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Hoboken residents prefer municipal complex with most amenities

Highest plurality want to see civic center, pool, rec center, and fieldhouse together

41 percent of respondents preferred the complex design with all of the amenities, according to a city survey. Photo by Mark Koosau.

In a city-run survey about the proposed municipal complex, most residents who responded preferred a design with all of the proposed amenities, according to results released by the city today.

The municipal complex is a project in the northwest end that, originally meant as a replacement for the municipal works garage as part of the Monarch agreement, is proposed to include space for public safety departments, city offices and community activities.

The city had asked residents what their preferred choices were for four versions of the project: one with the base option, one that includes the municipal pool and parking, one that also includes the recreational center, and one that also includes the indoor field house.

The city said that in a survey where over 1,000 people responded, 41 percent of responders preferred the option that included all of the additional amenities proposed. Some 28 percent voted for the option with everything but the field house, 15 percent wanted the option with just the pool and parking, and nine percent wanted the base option.

“The survey results speak for themselves,” said Mayor Ravi Bhalla in a statement. “As our population continues to grow, we must invest in our future to provide for their needs and I look forward to continuing to work with the community on this vision for the Hoboken Municipal Complex.”

The project is estimated to cost at least $152.2 million, and adding all of the other amenities would make it cost $192.2 million overall. The city says that they plan to fund the project with minimal taxpayer impact by using PILOT agreements, redevelopments and grants.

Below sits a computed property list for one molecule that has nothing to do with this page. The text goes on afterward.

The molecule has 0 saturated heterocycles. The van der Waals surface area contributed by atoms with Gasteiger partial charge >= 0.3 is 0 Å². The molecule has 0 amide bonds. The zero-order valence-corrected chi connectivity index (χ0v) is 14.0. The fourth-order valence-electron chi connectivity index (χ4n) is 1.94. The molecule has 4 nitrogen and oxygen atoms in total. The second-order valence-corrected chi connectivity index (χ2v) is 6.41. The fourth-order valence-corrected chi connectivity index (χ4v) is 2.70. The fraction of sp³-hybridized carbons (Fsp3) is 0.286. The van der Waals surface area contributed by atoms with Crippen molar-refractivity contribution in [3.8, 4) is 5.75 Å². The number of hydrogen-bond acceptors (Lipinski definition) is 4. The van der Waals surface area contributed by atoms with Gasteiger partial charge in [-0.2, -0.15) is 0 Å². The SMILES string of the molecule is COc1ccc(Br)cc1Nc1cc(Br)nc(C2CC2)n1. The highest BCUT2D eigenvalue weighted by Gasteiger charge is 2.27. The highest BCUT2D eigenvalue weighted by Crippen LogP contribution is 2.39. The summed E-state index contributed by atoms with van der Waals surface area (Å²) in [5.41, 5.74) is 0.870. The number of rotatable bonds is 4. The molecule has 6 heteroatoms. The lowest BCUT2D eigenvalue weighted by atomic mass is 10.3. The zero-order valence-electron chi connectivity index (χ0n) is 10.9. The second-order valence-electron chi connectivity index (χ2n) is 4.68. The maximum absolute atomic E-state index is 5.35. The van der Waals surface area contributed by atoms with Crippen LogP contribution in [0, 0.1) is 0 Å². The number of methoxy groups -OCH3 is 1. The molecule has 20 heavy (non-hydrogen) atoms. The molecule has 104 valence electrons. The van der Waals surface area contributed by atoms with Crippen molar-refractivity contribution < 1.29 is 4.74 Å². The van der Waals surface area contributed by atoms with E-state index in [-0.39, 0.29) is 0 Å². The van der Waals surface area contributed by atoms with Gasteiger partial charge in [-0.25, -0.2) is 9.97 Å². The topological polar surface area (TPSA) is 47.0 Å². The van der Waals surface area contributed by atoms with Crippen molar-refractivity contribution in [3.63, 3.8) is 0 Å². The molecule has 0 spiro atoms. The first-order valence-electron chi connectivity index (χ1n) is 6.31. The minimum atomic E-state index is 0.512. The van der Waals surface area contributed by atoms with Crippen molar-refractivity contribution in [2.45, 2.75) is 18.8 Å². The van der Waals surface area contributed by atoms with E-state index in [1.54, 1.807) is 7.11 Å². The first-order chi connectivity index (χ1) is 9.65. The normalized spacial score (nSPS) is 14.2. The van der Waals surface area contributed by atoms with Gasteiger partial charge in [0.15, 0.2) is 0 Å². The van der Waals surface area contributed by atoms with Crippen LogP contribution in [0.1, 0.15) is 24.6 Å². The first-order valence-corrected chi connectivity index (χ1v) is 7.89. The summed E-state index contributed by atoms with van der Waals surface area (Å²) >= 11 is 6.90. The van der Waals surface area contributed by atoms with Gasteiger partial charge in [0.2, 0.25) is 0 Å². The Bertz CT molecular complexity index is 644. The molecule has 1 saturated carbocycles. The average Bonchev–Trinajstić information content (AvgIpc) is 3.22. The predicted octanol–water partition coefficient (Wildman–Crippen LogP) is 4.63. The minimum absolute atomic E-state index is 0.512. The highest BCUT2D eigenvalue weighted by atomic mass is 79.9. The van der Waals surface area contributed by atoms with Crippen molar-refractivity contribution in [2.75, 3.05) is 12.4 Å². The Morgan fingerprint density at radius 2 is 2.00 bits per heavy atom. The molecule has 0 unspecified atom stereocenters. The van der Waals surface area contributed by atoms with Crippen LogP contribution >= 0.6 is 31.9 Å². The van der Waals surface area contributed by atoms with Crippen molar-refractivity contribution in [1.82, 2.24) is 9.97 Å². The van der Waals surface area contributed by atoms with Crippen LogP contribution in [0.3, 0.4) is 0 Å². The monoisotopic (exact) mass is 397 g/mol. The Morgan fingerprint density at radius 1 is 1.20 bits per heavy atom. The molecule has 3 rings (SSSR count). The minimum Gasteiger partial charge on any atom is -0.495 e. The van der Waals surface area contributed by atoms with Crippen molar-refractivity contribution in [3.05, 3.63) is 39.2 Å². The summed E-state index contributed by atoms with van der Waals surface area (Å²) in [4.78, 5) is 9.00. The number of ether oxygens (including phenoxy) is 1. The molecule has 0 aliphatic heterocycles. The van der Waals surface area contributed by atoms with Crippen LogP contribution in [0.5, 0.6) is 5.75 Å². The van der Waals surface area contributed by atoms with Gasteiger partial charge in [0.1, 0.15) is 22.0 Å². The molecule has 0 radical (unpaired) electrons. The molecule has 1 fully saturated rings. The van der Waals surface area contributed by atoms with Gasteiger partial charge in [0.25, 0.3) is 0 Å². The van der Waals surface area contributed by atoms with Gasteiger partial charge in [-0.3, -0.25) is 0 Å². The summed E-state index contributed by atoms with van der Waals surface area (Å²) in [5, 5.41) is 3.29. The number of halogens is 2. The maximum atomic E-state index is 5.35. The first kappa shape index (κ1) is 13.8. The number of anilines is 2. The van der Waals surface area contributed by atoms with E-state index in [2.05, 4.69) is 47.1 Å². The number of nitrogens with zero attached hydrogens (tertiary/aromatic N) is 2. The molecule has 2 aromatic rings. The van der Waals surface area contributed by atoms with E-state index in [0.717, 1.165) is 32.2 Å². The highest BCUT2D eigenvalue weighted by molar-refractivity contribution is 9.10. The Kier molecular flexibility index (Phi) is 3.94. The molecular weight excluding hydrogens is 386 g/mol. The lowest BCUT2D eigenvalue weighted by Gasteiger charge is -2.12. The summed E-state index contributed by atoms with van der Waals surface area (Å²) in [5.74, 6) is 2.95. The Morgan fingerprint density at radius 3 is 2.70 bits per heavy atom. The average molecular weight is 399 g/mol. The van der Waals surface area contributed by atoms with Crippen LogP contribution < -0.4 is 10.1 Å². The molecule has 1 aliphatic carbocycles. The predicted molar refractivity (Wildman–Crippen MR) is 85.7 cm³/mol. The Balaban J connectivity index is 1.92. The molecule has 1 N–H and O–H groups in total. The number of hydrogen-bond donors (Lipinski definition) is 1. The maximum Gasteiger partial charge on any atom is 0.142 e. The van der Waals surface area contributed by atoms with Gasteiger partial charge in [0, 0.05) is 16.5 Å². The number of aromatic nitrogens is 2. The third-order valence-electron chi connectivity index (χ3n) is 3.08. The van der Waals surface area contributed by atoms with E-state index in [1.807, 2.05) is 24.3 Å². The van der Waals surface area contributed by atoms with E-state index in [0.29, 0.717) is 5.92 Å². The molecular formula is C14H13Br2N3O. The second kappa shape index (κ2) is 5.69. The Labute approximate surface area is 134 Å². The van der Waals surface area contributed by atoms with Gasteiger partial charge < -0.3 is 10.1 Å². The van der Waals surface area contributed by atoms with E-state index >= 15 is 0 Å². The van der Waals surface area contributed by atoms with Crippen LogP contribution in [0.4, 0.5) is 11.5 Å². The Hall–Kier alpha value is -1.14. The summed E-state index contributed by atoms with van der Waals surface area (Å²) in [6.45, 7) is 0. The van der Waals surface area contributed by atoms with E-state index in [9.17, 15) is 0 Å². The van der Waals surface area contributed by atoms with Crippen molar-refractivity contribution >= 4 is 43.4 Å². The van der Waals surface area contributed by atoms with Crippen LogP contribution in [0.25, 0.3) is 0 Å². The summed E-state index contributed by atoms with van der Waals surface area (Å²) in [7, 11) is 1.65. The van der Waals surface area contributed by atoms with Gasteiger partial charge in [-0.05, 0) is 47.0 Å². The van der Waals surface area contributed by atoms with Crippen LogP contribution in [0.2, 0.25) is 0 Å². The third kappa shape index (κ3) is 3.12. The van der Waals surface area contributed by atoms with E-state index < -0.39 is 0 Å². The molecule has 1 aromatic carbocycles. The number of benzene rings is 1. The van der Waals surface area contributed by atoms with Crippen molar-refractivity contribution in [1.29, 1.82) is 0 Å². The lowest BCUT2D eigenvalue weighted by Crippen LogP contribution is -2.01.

Concept renderings for the municipal complex. Image via City of Hoboken.

The city is looking to acquire the Poggi Press site at 1501 Adams St. to construct the project, and the City Council has voted to allow the city to either acquire the property or condemn it via eminent domain.

But the plan has been met with resistance by its property owner, Charlie Poggi, who has stated that he wants to redevelop the property himself. A press release said that the Bhalla administration “is actively engaging in negotiations with [Poggi][…] on an acquisition of the property. “

A $40 million bond ordinance that would have been used to buy the property had been tabled for successive meetings, with six votes out of nine being needed to adopt a bond ordinance, and is gone from this week’s agenda. The first introduction was voted on 5-4.

The Jersey Journal reported yesterday that the city was in talks two months ago with the Hudson County Improvement Authority, which can help municipalities with bonding and other financing, but “no specific project was discussed and there has not been any communication between the parties since, [HCIA spokesperson Darsen Hover] said.”

“I think it is imperative that we continue to have an open and transparent process to include our neighbors in finalizing decisions associated with this plan,” said Council President Michael Russo in a statement. “I’m hopeful that collectively, the entire council and the administration, will find a way to move this project ahead in the near future.”

The city plans to host another virtual meeting on May 12 at 6 p.m. to review the survey results and present the final concept designs based on community feedback. To register for the meeting, visit www.hobokennj.gov/HobokenMunicipalComplexMeeting.

For updates on this and other stories, check hudsonreporter.com and follow us on Twitter @hudson_reporter. Mark Koosau can be reached at mkoosau@hudsonreporter.com or his Twitter @snivyTsutarja.

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